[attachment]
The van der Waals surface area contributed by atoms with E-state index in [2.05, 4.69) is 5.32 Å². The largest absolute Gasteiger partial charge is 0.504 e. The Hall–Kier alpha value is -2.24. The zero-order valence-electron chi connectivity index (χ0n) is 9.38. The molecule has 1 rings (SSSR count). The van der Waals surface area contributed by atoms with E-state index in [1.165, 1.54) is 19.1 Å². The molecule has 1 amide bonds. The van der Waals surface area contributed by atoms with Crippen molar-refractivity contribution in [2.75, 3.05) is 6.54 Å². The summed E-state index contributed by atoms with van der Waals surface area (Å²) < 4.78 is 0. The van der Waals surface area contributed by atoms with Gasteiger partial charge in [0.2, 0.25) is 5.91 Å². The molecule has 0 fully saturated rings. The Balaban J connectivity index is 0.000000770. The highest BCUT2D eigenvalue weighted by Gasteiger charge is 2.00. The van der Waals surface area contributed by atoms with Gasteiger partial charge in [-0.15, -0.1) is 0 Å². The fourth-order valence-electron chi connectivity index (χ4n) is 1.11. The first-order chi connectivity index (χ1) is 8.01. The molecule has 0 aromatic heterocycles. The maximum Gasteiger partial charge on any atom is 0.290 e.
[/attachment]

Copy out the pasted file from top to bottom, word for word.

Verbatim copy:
The van der Waals surface area contributed by atoms with E-state index in [2.05, 4.69) is 5.32 Å². The largest absolute Gasteiger partial charge is 0.504 e. The Hall–Kier alpha value is -2.24. The zero-order valence-electron chi connectivity index (χ0n) is 9.38. The molecule has 1 rings (SSSR count). The van der Waals surface area contributed by atoms with E-state index in [1.165, 1.54) is 19.1 Å². The molecule has 1 amide bonds. The van der Waals surface area contributed by atoms with Crippen molar-refractivity contribution in [2.75, 3.05) is 6.54 Å². The summed E-state index contributed by atoms with van der Waals surface area (Å²) < 4.78 is 0. The van der Waals surface area contributed by atoms with Gasteiger partial charge in [0.2, 0.25) is 5.91 Å². The molecule has 0 fully saturated rings. The Balaban J connectivity index is 0.000000770. The highest BCUT2D eigenvalue weighted by Gasteiger charge is 2.00. The van der Waals surface area contributed by atoms with Gasteiger partial charge in [-0.15, -0.1) is 0 Å². The fourth-order valence-electron chi connectivity index (χ4n) is 1.11. The first-order chi connectivity index (χ1) is 8.01. The molecule has 0 aromatic heterocycles. The maximum Gasteiger partial charge on any atom is 0.290 e.